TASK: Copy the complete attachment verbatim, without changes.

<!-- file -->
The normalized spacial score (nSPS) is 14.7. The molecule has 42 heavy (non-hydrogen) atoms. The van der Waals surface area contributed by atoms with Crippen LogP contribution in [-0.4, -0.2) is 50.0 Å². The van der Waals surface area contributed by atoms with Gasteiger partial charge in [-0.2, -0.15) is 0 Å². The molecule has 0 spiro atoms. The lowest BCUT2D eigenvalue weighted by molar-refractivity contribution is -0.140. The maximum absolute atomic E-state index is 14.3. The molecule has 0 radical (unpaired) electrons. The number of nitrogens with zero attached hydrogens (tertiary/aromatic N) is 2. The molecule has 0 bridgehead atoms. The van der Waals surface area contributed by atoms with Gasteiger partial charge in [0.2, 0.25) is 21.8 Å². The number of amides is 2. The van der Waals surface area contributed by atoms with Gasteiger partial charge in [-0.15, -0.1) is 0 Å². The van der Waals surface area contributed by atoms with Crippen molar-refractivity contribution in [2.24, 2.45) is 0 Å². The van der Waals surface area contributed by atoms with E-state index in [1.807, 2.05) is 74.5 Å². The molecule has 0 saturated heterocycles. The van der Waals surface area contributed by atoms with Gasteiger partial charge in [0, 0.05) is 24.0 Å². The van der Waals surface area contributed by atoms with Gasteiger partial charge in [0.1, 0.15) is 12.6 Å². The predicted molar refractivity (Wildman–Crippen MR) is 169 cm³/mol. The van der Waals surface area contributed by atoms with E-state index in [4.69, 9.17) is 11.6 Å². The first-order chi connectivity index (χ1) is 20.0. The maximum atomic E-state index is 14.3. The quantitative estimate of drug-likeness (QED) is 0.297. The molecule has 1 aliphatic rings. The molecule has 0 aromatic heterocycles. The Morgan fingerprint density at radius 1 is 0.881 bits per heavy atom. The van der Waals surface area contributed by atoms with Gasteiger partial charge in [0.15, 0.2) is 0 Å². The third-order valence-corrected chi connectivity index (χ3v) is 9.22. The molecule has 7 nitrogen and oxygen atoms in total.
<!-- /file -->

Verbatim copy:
The normalized spacial score (nSPS) is 14.7. The molecule has 42 heavy (non-hydrogen) atoms. The van der Waals surface area contributed by atoms with Crippen LogP contribution in [-0.4, -0.2) is 50.0 Å². The van der Waals surface area contributed by atoms with Gasteiger partial charge in [-0.2, -0.15) is 0 Å². The molecule has 0 spiro atoms. The lowest BCUT2D eigenvalue weighted by molar-refractivity contribution is -0.140. The maximum absolute atomic E-state index is 14.3. The molecule has 0 radical (unpaired) electrons. The number of nitrogens with zero attached hydrogens (tertiary/aromatic N) is 2. The molecule has 0 bridgehead atoms. The van der Waals surface area contributed by atoms with Gasteiger partial charge in [0.2, 0.25) is 21.8 Å². The number of amides is 2. The van der Waals surface area contributed by atoms with Gasteiger partial charge in [-0.15, -0.1) is 0 Å². The van der Waals surface area contributed by atoms with Crippen molar-refractivity contribution in [2.24, 2.45) is 0 Å². The van der Waals surface area contributed by atoms with E-state index in [1.807, 2.05) is 74.5 Å². The molecule has 0 saturated heterocycles. The van der Waals surface area contributed by atoms with Gasteiger partial charge in [0, 0.05) is 24.0 Å². The van der Waals surface area contributed by atoms with Gasteiger partial charge in [0.1, 0.15) is 12.6 Å². The predicted molar refractivity (Wildman–Crippen MR) is 169 cm³/mol. The van der Waals surface area contributed by atoms with E-state index in [4.69, 9.17) is 11.6 Å². The first-order chi connectivity index (χ1) is 20.0. The maximum atomic E-state index is 14.3. The quantitative estimate of drug-likeness (QED) is 0.297. The molecule has 1 aliphatic rings. The molecule has 0 aromatic heterocycles. The Morgan fingerprint density at radius 1 is 0.881 bits per heavy atom. The van der Waals surface area contributed by atoms with Gasteiger partial charge in [0.15, 0.2) is 0 Å². The third-order valence-corrected chi connectivity index (χ3v) is 9.22. The molecule has 7 nitrogen and oxygen atoms in total.